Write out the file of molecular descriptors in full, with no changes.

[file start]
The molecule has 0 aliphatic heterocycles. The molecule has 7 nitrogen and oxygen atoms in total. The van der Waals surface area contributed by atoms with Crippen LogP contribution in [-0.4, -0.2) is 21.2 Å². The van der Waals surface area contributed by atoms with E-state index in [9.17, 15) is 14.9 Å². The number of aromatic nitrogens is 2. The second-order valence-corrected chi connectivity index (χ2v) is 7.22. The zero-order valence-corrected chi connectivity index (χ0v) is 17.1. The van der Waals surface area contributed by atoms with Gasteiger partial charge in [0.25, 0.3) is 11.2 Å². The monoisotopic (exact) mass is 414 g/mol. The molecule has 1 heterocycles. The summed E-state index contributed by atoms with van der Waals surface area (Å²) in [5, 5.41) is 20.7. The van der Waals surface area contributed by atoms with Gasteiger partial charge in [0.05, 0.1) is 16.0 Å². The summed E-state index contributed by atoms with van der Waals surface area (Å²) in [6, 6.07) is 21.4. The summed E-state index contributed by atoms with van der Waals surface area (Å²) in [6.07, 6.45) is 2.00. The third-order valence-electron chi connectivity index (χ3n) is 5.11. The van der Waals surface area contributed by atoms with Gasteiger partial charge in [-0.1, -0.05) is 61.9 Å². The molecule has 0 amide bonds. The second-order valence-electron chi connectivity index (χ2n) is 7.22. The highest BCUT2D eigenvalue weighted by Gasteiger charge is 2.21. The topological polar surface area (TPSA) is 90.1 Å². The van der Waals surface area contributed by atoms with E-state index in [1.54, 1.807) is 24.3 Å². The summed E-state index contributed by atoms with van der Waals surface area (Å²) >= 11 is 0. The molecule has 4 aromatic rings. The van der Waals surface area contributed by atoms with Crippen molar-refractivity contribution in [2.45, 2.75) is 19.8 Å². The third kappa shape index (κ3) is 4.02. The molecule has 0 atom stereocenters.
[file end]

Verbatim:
The molecule has 0 aliphatic heterocycles. The molecule has 7 nitrogen and oxygen atoms in total. The van der Waals surface area contributed by atoms with Crippen LogP contribution in [-0.4, -0.2) is 21.2 Å². The van der Waals surface area contributed by atoms with E-state index in [9.17, 15) is 14.9 Å². The number of aromatic nitrogens is 2. The second-order valence-corrected chi connectivity index (χ2v) is 7.22. The zero-order valence-corrected chi connectivity index (χ0v) is 17.1. The van der Waals surface area contributed by atoms with Gasteiger partial charge in [0.25, 0.3) is 11.2 Å². The monoisotopic (exact) mass is 414 g/mol. The molecule has 1 heterocycles. The summed E-state index contributed by atoms with van der Waals surface area (Å²) in [5, 5.41) is 20.7. The van der Waals surface area contributed by atoms with Gasteiger partial charge in [0.05, 0.1) is 16.0 Å². The summed E-state index contributed by atoms with van der Waals surface area (Å²) in [6, 6.07) is 21.4. The summed E-state index contributed by atoms with van der Waals surface area (Å²) in [6.07, 6.45) is 2.00. The third-order valence-electron chi connectivity index (χ3n) is 5.11. The van der Waals surface area contributed by atoms with Gasteiger partial charge in [-0.1, -0.05) is 61.9 Å². The molecule has 0 amide bonds. The second-order valence-electron chi connectivity index (χ2n) is 7.22. The highest BCUT2D eigenvalue weighted by Gasteiger charge is 2.21. The topological polar surface area (TPSA) is 90.1 Å². The van der Waals surface area contributed by atoms with E-state index in [1.54, 1.807) is 24.3 Å². The summed E-state index contributed by atoms with van der Waals surface area (Å²) >= 11 is 0. The molecule has 4 aromatic rings. The van der Waals surface area contributed by atoms with Crippen molar-refractivity contribution in [2.45, 2.75) is 19.8 Å². The third kappa shape index (κ3) is 4.02. The molecule has 0 atom stereocenters.